David J. Phillip / AP

There were reports of two explosions at the Arkema chemical plant in Crosby, Texas, early this morning, according to The Houston Chronicle and others. Arkema has warned that additional explosions are possible because their chemical products are located in multiple locations.

  • Houston residents living within a 1.5-mile radius of the plant were asked to evacuate.
  • There were reports some deputies and possibly residents were admitted to the hospital after breathing fumes, although the sheriff said Arkema told them it was believed to be a "non-toxic irritant."

Why it happened: The flooding damage from Hurricane Harvey ruined the electricity for the units that were refrigerating the explosive chemicals.

What's next: "The best course of action is to let the fire burn itself out," the company said, in compliance with local authorities' suggestions.

More on Harvey's environmental impact...

"Toxic" mix in Houston: The New York Times reports that Houston officials must grapple with a "toxic stew of chemicals, sewage, debris and waste that still floods much of the city."

  • Among the problems: "Lead, arsenic and other toxic and carcinogenic elements may be leaching from some two dozen Superfund sites in the Houston area."

Spills and releases: E&E News reports that there have been dozens of spills from refineries and chemical plants.

  • "While it could be months before the full environmental impact of the storm — including sewage overflows, leaking underground tanks, and seepage from thousands of submerged homes and cars — becomes clear, preliminary reports show refineries and chemical plants have released millions of pounds of toxic chemicals into the air and water," the report says.
  • E&E spoke to Mathy Stanislaus, who was a top Obama-era EPA official, about Superfund sites. He notes that the biggest dangers are at active cleanups with surface contamination that can spread to floodwaters, as well as the underground storage tanks with oil and chemicals that dot the region.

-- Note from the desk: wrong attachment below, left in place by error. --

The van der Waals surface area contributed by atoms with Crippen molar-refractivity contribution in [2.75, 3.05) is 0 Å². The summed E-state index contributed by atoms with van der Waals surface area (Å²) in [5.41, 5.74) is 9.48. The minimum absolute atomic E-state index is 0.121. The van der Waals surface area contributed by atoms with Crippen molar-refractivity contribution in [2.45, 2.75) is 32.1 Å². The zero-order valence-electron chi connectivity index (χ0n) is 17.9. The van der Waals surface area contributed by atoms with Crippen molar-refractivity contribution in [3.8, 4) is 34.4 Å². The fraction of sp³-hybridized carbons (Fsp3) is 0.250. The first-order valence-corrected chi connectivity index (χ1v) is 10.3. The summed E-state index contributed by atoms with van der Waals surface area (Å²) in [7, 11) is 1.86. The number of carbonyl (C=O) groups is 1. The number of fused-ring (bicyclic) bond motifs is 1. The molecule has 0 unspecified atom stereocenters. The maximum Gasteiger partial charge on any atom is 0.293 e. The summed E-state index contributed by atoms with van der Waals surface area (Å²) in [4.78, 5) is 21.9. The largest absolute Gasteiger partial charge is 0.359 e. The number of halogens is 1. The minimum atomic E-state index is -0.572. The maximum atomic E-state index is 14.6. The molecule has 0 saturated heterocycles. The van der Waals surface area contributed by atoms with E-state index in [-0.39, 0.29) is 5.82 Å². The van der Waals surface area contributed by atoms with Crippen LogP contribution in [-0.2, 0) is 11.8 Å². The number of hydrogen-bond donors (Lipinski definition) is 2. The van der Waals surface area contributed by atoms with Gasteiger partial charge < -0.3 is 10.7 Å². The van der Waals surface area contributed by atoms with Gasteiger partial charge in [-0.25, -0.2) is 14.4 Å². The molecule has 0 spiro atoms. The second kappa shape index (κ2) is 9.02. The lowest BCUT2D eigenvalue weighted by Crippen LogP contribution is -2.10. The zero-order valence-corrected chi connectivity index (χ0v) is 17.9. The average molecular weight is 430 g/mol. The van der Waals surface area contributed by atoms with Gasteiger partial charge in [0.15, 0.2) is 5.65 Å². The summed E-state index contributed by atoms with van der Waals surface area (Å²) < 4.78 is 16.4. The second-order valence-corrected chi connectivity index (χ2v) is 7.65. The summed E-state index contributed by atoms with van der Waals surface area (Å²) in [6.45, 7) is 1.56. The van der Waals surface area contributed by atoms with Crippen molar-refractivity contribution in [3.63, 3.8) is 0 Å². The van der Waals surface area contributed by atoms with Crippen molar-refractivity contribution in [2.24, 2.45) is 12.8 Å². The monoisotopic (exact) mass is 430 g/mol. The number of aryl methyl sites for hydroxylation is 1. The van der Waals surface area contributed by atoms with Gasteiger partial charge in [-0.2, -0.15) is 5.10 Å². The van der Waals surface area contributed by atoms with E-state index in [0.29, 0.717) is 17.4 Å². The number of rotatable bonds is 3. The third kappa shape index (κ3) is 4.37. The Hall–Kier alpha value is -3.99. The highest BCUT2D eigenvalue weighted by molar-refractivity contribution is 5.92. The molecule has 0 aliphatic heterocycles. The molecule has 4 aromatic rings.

EPA: The agency said it was inspecting two Superfund sites near Corpus Christi on Wednesday, and is more broadly working with Texas state officials to gauge and respond to the storm's effect. Reuters has more here.

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Updated 29 mins ago - Health

World coronavirus updates

Data: The Center for Systems Science and Engineering at Johns Hopkins; Map: Axios Visuals

New Zealand Prime Minister Jacinda Ardern said it's too early to say whether next month's elections will be postponed after she announced Tuesday four people had tested positive for COVID-19 after no local cases for 102 days.

Zoom in: NZ's most populous city, Auckland, has gone on lockdown for 72 hours and the rest of the country is under lesser restrictions.

Updated 2 hours ago - Politics & Policy

Coronavirus dashboard

Illustration: Annelise Capossela/Axios

  1. Global: Total confirmed cases as of 8 p.m. ET: 20,188,678 — Total deaths: 738,668 — Total recoveries: 12,452,126Map.
  2. U.S.: Total confirmed cases as of 8 p.m. ET: 5,138,850 — Total deaths: 164,480 — Total recoveries: 1,714,960 — Total tests: 63,252,257Map.
  3. States: Georgia reports 137 coronavirus deaths, setting new daily record Florida reports another daily record for deaths.
  4. Health care: Trump administration buys 100 million doses of Moderna's coronavirus vaccine.
  5. Business: Moderna reveals it may not hold patent rights for vaccine.
  6. Sports: Big Ten scraps fall football season.

Voters cast ballots in Minnesota, Georgia, Connecticut, Wisconsin and Vermont

Photo: Spencer Platt/Getty Images

Primary elections are being held on Tuesday in Minnesota, Georgia, Connecticut, Vermont and Wisconsin.

The big picture: Georgia and Wisconsin both struggled to hold primaries during the coronavirus pandemic, but are doing so again — testing their voting systems ahead of the general election. Rep. Ilhan Omar (D-Minn.) is facing a strong challenger as she fights for her political career. In Georgia, a Republican primary runoff pits a QAnon supporter against a hardline conservative.